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  • Writer's pictureWedding Estates Hawaii

Hawai`i’s Culture and Tradition in Your Event at Na Mea Kupono

Updated: Aug 10, 2021

Aloha ʻāina. Love the land. Over the past 40 years, this movement has grown significantly in Hawai`i to educate and grow a love and respect for Hawai`i’s land. Na Mea Kupono, a working taro (kalo) farm in Waialua, O`ahu, was established to do this and is illustrated in their mission: perpetuate the concepts of aloha ʻāina and Hawaiian culture values with people of the community and the world, through environmental awareness and interaction, and to improve the quality of life by way of diverse cultural activities.

We talked story with co-founder and kumu hula, Ku`uipo Garrido, about the lo`i, their education program and weddings.

How It All Started

Working the aina started for Ku`uipo in 1996 when Lili`uokalani Trust embarked on creating a community lo`i at the same time Ku`uipo and Steven (her kāne) were thinking the same thing. After working a lo`i for several years, and, with the help of her cousin, they established the current spot where Na Mea Kupono is situated.

Over the years, the lo`i has been used as a working farm and classroom to teach keiki (children) about Native Hawaiian cultural practices, awareness of Native Hawaiian culture, to educate and share the knowledge with others.

Motivated By Love Of Hawai`i

Ku`uipo’s passion was fueled by her love of Hawai`i. Though she has Hawai`i roots, her father’s military career in her earlier years caused her to live in Texas, California and Haleiwa-Waialua, Hawai`i. Once out, her father moved the family to California, where she fell in love with hula and connected with the Hawaiian community there. After high school, she moved back to Hawai`i and never looked back. Over the years she’s worked in Hawaiian education, filmmaking and even sang with Butch Helemano and had her own band.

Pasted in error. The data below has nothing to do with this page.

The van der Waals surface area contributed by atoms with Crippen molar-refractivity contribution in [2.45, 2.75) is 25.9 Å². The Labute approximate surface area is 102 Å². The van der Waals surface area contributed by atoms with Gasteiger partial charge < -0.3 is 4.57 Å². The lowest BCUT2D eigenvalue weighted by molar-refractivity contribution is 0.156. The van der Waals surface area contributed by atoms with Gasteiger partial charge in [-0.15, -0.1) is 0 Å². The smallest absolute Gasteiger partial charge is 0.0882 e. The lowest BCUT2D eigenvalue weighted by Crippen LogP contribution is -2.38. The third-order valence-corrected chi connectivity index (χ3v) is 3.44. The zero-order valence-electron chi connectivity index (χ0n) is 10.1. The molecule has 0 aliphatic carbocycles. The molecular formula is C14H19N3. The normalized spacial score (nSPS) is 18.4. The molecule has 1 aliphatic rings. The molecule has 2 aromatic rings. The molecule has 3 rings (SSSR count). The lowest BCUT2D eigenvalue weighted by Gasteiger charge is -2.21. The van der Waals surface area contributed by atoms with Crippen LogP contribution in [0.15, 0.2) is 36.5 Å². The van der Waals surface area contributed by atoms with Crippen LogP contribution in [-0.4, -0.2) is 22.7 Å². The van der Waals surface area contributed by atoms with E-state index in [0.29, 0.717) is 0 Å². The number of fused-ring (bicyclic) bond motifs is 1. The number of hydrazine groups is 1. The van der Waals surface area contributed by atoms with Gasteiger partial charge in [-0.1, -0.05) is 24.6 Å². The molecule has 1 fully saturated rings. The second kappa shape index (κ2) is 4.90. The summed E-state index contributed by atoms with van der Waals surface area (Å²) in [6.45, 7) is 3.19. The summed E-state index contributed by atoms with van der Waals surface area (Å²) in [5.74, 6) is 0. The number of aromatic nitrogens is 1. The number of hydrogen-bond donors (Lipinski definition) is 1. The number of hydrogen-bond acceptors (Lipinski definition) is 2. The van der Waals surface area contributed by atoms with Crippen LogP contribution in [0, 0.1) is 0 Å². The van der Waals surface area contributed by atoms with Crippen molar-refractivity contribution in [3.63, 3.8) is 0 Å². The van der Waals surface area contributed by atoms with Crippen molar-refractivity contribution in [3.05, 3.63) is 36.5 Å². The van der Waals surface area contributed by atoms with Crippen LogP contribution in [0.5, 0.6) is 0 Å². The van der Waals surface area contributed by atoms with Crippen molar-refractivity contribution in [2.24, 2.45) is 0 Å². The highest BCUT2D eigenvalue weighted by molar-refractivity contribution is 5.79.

Planting Kalo Farmers

Her goal is to “plant kalo farmers” by planting the seed of aloha ʻāina, watch it blossom and take over. One day she’d like to build a deck on the house, drink her coffee and see young work the land. She believes the planet is in jeopardy due to what man has done with overbuilding and trashing it through incorporated Western practices. There’s been a disconnect between the planet for most people, but Indigenous peoples have been connected. She wants resources to become intact to sustain life.

Why Weddings At The Lo`i?

Ku`uipo has always thought about holding weddings at the lo`i because it’s a beautiful setting, there’s lots of love on the land and there’s an opportunity to create a special thing on a beautiful land. They hosted Steven’s daughter’s wedding, it was held at the lo`i and, after that, they decided the lo`i was an exceptional location to share for weddings. There’s even a special gazebo gifted to them by a Japanese group that can add additional intimacy to an event.

Na Mea Kupono is a special place for those who have a love for Native Hawaiian culture, aloha ʻāina, and want to incorporate the spirit of Hawaiian culture into one of the most important events of their lives, connecting couples and others there to the mana (supernatural, divine power). It’s for those who highly regard Hawai`i’s indigenous culture and values and want a more intimate event during and beyond COVID-19.

I ka Wa Ma Hope, I ka Wa Ma Mua. The future is in the past. Small change is a big change. ~Ku`uipo Garrido, Na Mea Kupono

To learn more about Na Mea Kupono, click here.

If you are planning an intimate vow renewal or elopement (Tier 1 and 2) now, or are planning to get married in 2021 or later, go to our website and subscribe to our updates. Follow us on Twitter, Facebook, Instagram and Pinterest. Stay safe and healthy.

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